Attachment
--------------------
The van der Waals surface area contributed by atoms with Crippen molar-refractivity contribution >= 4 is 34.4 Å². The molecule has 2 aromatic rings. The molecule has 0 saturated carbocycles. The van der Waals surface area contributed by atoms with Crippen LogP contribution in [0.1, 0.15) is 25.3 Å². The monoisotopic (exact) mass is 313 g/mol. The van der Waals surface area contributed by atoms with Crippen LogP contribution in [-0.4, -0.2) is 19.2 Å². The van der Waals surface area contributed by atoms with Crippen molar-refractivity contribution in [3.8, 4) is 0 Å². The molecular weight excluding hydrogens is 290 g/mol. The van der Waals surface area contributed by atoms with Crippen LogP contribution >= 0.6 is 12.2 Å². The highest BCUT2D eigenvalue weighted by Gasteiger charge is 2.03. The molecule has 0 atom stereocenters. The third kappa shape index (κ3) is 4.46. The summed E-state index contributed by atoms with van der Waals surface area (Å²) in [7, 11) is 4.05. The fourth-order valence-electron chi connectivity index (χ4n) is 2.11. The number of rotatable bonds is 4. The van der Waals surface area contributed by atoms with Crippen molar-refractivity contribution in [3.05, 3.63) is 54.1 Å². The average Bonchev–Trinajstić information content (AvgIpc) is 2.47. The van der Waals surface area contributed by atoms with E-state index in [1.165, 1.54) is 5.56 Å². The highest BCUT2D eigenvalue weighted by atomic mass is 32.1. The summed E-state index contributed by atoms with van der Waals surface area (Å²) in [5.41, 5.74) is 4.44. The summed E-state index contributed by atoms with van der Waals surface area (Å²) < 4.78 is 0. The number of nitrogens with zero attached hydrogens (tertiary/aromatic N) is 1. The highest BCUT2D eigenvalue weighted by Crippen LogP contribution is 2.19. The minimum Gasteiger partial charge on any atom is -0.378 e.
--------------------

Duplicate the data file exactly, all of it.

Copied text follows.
The van der Waals surface area contributed by atoms with Crippen molar-refractivity contribution >= 4 is 34.4 Å². The molecule has 2 aromatic rings. The molecule has 0 saturated carbocycles. The van der Waals surface area contributed by atoms with Crippen LogP contribution in [0.1, 0.15) is 25.3 Å². The monoisotopic (exact) mass is 313 g/mol. The van der Waals surface area contributed by atoms with Crippen LogP contribution in [-0.4, -0.2) is 19.2 Å². The van der Waals surface area contributed by atoms with Crippen molar-refractivity contribution in [3.8, 4) is 0 Å². The molecular weight excluding hydrogens is 290 g/mol. The van der Waals surface area contributed by atoms with Crippen LogP contribution >= 0.6 is 12.2 Å². The highest BCUT2D eigenvalue weighted by Gasteiger charge is 2.03. The molecule has 0 atom stereocenters. The third kappa shape index (κ3) is 4.46. The summed E-state index contributed by atoms with van der Waals surface area (Å²) in [7, 11) is 4.05. The fourth-order valence-electron chi connectivity index (χ4n) is 2.11. The number of rotatable bonds is 4. The van der Waals surface area contributed by atoms with Crippen molar-refractivity contribution in [3.05, 3.63) is 54.1 Å². The average Bonchev–Trinajstić information content (AvgIpc) is 2.47. The van der Waals surface area contributed by atoms with E-state index in [1.165, 1.54) is 5.56 Å². The highest BCUT2D eigenvalue weighted by atomic mass is 32.1. The summed E-state index contributed by atoms with van der Waals surface area (Å²) in [5.41, 5.74) is 4.44. The summed E-state index contributed by atoms with van der Waals surface area (Å²) < 4.78 is 0. The number of nitrogens with zero attached hydrogens (tertiary/aromatic N) is 1. The highest BCUT2D eigenvalue weighted by Crippen LogP contribution is 2.19. The minimum Gasteiger partial charge on any atom is -0.378 e.